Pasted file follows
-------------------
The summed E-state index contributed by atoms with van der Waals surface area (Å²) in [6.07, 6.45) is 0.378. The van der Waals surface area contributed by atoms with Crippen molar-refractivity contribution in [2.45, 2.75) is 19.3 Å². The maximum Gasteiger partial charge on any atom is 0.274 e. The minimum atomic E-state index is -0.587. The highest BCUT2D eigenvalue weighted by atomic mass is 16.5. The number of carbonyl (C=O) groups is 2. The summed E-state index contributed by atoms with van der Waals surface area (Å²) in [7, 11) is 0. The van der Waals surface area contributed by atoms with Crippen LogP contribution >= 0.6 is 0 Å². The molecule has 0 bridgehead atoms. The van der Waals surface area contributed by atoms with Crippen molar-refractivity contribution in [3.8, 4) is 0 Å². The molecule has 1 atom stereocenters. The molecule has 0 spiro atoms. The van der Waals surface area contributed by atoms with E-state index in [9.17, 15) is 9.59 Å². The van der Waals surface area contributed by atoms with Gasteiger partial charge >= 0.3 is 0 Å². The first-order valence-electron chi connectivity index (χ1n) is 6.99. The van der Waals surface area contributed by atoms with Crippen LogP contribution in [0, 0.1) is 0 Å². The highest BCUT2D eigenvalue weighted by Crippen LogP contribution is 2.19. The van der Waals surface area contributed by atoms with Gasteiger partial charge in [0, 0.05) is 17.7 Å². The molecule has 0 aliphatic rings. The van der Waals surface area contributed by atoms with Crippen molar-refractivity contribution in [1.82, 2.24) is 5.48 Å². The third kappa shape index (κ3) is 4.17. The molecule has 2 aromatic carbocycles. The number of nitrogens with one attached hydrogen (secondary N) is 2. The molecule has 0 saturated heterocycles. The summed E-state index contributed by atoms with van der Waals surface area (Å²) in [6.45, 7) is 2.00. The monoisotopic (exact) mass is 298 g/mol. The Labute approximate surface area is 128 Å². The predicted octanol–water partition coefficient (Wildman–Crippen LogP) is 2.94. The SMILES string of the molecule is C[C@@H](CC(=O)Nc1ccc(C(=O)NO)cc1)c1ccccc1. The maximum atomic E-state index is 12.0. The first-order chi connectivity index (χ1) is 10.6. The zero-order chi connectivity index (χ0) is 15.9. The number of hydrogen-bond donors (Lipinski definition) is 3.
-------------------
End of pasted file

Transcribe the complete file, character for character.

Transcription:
The summed E-state index contributed by atoms with van der Waals surface area (Å²) in [6.07, 6.45) is 0.378. The van der Waals surface area contributed by atoms with Crippen molar-refractivity contribution in [2.45, 2.75) is 19.3 Å². The maximum Gasteiger partial charge on any atom is 0.274 e. The minimum atomic E-state index is -0.587. The highest BCUT2D eigenvalue weighted by atomic mass is 16.5. The number of carbonyl (C=O) groups is 2. The summed E-state index contributed by atoms with van der Waals surface area (Å²) in [7, 11) is 0. The van der Waals surface area contributed by atoms with Crippen LogP contribution >= 0.6 is 0 Å². The molecule has 0 bridgehead atoms. The van der Waals surface area contributed by atoms with Crippen molar-refractivity contribution in [3.8, 4) is 0 Å². The molecule has 1 atom stereocenters. The molecule has 0 spiro atoms. The van der Waals surface area contributed by atoms with E-state index in [9.17, 15) is 9.59 Å². The van der Waals surface area contributed by atoms with Gasteiger partial charge >= 0.3 is 0 Å². The first-order valence-electron chi connectivity index (χ1n) is 6.99. The van der Waals surface area contributed by atoms with Crippen LogP contribution in [0, 0.1) is 0 Å². The highest BCUT2D eigenvalue weighted by Crippen LogP contribution is 2.19. The van der Waals surface area contributed by atoms with Gasteiger partial charge in [0, 0.05) is 17.7 Å². The molecule has 0 aliphatic rings. The van der Waals surface area contributed by atoms with Crippen molar-refractivity contribution in [1.82, 2.24) is 5.48 Å². The third kappa shape index (κ3) is 4.17. The molecule has 2 aromatic carbocycles. The number of nitrogens with one attached hydrogen (secondary N) is 2. The molecule has 0 saturated heterocycles. The summed E-state index contributed by atoms with van der Waals surface area (Å²) in [6.45, 7) is 2.00. The monoisotopic (exact) mass is 298 g/mol. The Labute approximate surface area is 128 Å². The predicted octanol–water partition coefficient (Wildman–Crippen LogP) is 2.94. The SMILES string of the molecule is C[C@@H](CC(=O)Nc1ccc(C(=O)NO)cc1)c1ccccc1. The maximum atomic E-state index is 12.0. The first-order chi connectivity index (χ1) is 10.6. The zero-order chi connectivity index (χ0) is 15.9. The number of hydrogen-bond donors (Lipinski definition) is 3.